In recent months, Artificial Intelligence (AI) has leapt off the pages of Science Fiction and into the headlines. The Economist focused an entire Technology Quarterly on the dramatic advances made possible through Machine Learning. Recent articles by Tom Davenport in Harvard Business Review and Deloitte have pushed moving beyond the “artisanal,” human-driven analytics of the past toward a bountiful, automated future. With talented Data Scientists scarce but vital, the value proposition for AI seems to be clear. So, should companies hire Data Scientists (especially consultants) if the computer can do all the work?
A Moment for the Machines
The rationale for AI adoption given by Davenport is straightforward:
- Companies are collecting data and need to analyze it to create value.
- The talented Data Scientists who can do the modeling and analytics are scarce and expensive to engage.
- Increasingly voluminous and diverse datasets require sophisticated modeling techniques which create models too complicated for humans to construct or explain.
Businesses understand unlocking value in their data through analytics, but according to McKinsey “a great deal of that value is still on the table” (see Figure1).
Now (according to Tom Davenport and others) it is possible to perform analytics through automation. Computers can take in data, generate models, and produce results, all with minimal human intervention
In many respects, this is Christensen’s disruption theory at work in the Data Science field. The “good enough” quality of mass-produced, automated models is, in the market place, beating out the higher-quality but more costly “best” of the handcrafted, established experts. If it happened to the cobblers, the haberdashers, and the tailors, why not the Data Scientists?
A Case for Craftsmanship
To make the case for tailored analytics solutions we turn to an analogy from the clothing industry. For clothing manufacturers and consumers, off-the-rack production makes sense. It’s readily available, efficient, and tends to be less expensive than the tailor-made equivalent. The downside to this convenience is a loss of any personal relationship with the manufacturer, resulting in an acceptable fit that is rarely prefect.
The value of tailor-made craftsmanship in an off-the-rack marketplace is the flexibility of choice—typically of top-quality materials, personalized styling, and fit. Working with a tailor builds a relationship. Over time, they learn your likes and dislikes, and can recommend future garment options. The real benefit of tailor-made clothes is that they are made-to-measure; the fit and style is unique, individual, and unmatched, but comes at a higher price. All too often we encounter clients who have tried off-the-shelf analytic solutions or purchased analytic software only to discover that it didn’t meet their needs. Getting value from data requires that the tools and analytic solutions fit the unique needs of the business. At the limit of the hardest analysis cases, only a custom solution can provide a useful answer at all, or can provide one an order of magnitude more valuable than an automated answer.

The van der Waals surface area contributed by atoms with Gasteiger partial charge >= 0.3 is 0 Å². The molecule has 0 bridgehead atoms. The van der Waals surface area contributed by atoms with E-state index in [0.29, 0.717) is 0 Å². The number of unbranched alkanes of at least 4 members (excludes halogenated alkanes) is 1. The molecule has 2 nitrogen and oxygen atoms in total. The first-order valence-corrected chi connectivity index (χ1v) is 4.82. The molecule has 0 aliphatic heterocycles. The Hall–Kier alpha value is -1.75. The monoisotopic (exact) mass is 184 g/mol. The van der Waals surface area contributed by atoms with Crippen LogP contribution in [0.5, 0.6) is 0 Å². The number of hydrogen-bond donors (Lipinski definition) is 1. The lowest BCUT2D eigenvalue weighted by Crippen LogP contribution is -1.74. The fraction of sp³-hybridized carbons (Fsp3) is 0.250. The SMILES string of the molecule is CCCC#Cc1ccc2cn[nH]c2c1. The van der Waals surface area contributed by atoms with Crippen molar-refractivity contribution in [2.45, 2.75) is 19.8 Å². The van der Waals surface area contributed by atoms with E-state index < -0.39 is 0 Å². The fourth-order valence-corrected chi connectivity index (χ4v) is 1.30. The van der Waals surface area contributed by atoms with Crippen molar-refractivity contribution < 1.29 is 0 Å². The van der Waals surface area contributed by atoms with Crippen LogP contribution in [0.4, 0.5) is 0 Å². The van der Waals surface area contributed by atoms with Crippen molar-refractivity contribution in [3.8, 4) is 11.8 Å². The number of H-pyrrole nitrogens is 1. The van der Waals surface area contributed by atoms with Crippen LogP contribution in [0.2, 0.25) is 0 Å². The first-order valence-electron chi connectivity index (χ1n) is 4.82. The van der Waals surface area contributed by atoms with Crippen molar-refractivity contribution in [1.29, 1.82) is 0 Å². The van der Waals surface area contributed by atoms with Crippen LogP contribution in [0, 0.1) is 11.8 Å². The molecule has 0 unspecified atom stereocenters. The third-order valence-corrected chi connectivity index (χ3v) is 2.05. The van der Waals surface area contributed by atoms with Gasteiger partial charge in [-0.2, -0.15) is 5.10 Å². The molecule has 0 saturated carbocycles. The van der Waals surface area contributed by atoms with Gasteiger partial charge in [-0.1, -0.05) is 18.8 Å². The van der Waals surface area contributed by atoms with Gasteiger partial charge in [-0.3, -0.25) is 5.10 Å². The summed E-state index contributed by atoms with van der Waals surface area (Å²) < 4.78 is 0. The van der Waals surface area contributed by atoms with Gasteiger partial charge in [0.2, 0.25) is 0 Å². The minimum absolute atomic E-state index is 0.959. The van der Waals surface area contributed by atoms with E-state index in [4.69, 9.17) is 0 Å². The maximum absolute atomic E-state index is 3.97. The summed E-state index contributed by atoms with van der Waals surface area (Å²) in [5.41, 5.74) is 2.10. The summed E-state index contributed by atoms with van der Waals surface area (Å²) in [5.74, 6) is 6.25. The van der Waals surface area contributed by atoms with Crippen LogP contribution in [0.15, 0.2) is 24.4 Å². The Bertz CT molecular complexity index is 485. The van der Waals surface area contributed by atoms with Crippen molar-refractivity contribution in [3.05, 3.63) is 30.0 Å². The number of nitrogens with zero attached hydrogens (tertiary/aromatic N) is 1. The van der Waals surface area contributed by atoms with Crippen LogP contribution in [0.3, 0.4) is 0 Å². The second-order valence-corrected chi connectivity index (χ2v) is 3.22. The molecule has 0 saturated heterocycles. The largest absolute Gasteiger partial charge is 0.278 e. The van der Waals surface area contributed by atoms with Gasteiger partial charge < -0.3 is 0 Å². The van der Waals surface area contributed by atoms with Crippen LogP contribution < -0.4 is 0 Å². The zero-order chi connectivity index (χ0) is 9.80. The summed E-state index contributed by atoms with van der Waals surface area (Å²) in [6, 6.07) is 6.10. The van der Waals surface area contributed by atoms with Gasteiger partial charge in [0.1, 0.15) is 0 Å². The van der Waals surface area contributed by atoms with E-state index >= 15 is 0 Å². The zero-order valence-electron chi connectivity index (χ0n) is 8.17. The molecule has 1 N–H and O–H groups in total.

A recent episode in healthcare involving IBM’s celebrated Watson system highlighted some of the difficulties with applying AI for analytics. The MD Anderson Cancer Center chose Watson after a carefully-considered search. They expected Watson to produce value by integrating their many disparate data sources and improving patient outcomes. What happened?
An audit revealed that Watson did not work with MD Anderson’s new Electronic Medical Record (EMR) system and that Watson was never used in a patient treatment clinical environment. In healthcare, there are infrastructure and data integration hurdles resulting from the need to protect patient data and satisfy government regulations. Data access must be closely maintained, and any analytic models must be interpretable to satisfy compliance. The implementation of Watson at MD Anderson did not account for these realities.
Watson has gained a lot of favorable press for some spectacular outcomes in healthcare, but these were extreme cases. For all its strengths, Watson is not a simple “turnkey” solution. Like our off-the-shelf clothing example, Watson’s fit is often not quite right. This high-quality AI tool still needs a human touch to generate real value. Whether a human or computer builds an analytical model, it will rely on the domain knowledge of experts to generate value. While tailors can make bespoke garments, they can also make alterations to off-the-shelf clothing.